As described above, the less work counsel for a patent troll does, the more money counsel and the patent troll make. Accordingly, defendants who would rather pay to make litigation go away than fight make great targets for litigation. Getting a reputation as a "soft" target for patent suits may result in more and more suits being brought against you or your company. This could turn the short-term economic advantage of paying a small licensing fee into a long-term economic disadvantage of having to face multiple lawsuits brought by patent trolls who smelled blood in the water and went after you. 

The content of this article is intended to provide a general guide to the subject matter. Specialist advice should be sought about your specific circumstances.

To print this article, all you need is to be registered on Mondaq.com.

Click to Login as an existing user or Register so you can print this article.

In association with
Related Video
Up-coming Events Search
Font Size:
Mondaq on Twitter
Register for Access and our Free Biweekly Alert for
This service is completely free. Access 250,000 archived articles from 100+ countries and get a personalised email twice a week covering developments (and yes, our lawyers like to think you’ve read our Disclaimer).
Email Address
Company Name
Confirm Password
Mondaq Topics -- Select your Interests
 Law Performance
 Law Practice
 Media & IT
 Real Estate
 Wealth Mgt
Asia Pacific
European Union
Latin America
Middle East
United States
Worldwide Updates
Check to state you have read and
agree to our Terms and Conditions

Terms & Conditions and Privacy Statement

Mondaq.com (the Website) is owned and managed by Mondaq Ltd and as a user you are granted a non-exclusive, revocable license to access the Website under its terms and conditions of use. Your use of the Website constitutes your agreement to the following terms and conditions of use. Mondaq Ltd may terminate your use of the Website if you are in breach of these terms and conditions or if Mondaq Ltd decides to terminate your license of use for whatever reason.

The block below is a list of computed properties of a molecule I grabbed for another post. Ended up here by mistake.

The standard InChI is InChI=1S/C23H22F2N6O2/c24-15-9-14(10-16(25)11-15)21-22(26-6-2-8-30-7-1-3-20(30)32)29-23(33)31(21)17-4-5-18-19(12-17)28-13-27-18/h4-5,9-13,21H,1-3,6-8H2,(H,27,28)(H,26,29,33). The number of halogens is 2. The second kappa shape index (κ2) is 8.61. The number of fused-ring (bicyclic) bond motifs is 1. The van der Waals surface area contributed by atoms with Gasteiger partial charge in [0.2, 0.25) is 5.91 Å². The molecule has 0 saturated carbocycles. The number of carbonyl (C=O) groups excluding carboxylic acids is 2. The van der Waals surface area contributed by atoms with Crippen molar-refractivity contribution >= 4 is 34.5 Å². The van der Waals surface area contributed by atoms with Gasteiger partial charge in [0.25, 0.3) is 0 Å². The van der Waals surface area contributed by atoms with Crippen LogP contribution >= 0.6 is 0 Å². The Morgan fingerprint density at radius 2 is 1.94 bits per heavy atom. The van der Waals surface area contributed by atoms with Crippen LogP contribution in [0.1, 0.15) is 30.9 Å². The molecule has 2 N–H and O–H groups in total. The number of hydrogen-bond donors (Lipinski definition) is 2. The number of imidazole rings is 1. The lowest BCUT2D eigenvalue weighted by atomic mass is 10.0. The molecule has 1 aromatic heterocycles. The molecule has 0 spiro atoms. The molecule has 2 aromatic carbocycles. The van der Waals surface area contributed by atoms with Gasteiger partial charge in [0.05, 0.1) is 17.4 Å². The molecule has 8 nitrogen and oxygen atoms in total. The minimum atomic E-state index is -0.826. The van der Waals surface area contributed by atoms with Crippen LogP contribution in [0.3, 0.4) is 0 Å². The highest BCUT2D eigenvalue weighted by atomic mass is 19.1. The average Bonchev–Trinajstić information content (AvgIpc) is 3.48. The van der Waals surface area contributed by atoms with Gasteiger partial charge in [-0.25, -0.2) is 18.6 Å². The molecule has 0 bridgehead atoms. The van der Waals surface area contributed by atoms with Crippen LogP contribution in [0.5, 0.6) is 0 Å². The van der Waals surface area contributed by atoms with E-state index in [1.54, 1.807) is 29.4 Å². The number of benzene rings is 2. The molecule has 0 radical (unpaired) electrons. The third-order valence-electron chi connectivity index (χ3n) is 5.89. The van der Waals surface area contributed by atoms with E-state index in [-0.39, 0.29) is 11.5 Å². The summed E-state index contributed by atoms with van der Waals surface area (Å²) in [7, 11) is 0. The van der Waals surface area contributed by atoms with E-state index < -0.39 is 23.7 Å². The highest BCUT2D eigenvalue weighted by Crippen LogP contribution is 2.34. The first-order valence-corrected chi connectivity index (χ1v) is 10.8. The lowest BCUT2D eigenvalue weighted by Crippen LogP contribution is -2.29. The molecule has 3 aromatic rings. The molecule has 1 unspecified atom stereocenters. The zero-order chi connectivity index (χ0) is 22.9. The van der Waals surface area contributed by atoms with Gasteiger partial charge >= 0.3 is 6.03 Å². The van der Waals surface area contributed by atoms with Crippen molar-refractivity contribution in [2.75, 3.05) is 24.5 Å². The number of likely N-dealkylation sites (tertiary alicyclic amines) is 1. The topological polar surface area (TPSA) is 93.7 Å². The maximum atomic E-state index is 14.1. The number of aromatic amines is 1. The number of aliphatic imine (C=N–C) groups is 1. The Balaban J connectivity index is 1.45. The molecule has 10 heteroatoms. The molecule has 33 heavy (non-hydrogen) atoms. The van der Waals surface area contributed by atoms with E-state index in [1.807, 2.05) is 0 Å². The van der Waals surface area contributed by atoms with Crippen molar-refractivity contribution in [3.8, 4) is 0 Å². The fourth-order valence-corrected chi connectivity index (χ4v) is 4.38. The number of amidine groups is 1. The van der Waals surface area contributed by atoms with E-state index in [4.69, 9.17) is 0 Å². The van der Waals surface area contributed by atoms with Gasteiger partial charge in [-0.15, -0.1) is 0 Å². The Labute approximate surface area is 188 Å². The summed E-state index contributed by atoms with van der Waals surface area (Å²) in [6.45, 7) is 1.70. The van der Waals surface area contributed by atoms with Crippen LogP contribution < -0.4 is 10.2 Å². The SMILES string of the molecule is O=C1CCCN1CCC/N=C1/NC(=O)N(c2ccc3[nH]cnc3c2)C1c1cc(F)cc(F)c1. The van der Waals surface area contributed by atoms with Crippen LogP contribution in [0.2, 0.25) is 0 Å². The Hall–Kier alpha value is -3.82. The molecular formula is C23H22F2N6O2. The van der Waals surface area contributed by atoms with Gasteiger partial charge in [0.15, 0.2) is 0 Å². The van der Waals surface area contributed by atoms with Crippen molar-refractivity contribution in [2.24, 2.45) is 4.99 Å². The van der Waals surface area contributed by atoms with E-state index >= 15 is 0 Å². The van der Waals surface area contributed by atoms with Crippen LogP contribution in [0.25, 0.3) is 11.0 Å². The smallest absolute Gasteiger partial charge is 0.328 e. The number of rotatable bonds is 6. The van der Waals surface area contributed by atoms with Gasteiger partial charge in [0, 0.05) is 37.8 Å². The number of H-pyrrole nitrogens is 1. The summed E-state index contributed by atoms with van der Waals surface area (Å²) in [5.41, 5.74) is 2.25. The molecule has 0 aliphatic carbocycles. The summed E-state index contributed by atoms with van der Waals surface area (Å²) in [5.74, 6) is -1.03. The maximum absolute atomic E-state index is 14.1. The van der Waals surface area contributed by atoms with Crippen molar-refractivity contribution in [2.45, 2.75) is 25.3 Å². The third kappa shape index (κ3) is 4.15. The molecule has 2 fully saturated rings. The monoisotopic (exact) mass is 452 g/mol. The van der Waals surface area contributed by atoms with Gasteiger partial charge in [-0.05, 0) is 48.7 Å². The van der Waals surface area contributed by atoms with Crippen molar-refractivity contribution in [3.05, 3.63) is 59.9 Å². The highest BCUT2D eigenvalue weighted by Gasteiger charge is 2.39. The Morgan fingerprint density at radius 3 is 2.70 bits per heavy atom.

Use of www.mondaq.com

You may use the Website but are required to register as a user if you wish to read the full text of the content and articles available (the Content). You may not modify, publish, transmit, transfer or sell, reproduce, create derivative works from, distribute, perform, link, display, or in any way exploit any of the Content, in whole or in part, except as expressly permitted in these terms & conditions or with the prior written consent of Mondaq Ltd. You may not use electronic or other means to extract details or information about Mondaq.com’s content, users or contributors in order to offer them any services or products which compete directly or indirectly with Mondaq Ltd’s services and products.


Mondaq Ltd and/or its respective suppliers make no representations about the suitability of the information contained in the documents and related graphics published on this server for any purpose. All such documents and related graphics are provided "as is" without warranty of any kind. Mondaq Ltd and/or its respective suppliers hereby disclaim all warranties and conditions with regard to this information, including all implied warranties and conditions of merchantability, fitness for a particular purpose, title and non-infringement. In no event shall Mondaq Ltd and/or its respective suppliers be liable for any special, indirect or consequential damages or any damages whatsoever resulting from loss of use, data or profits, whether in an action of contract, negligence or other tortious action, arising out of or in connection with the use or performance of information available from this server.

The documents and related graphics published on this server could include technical inaccuracies or typographical errors. Changes are periodically added to the information herein. Mondaq Ltd and/or its respective suppliers may make improvements and/or changes in the product(s) and/or the program(s) described herein at any time.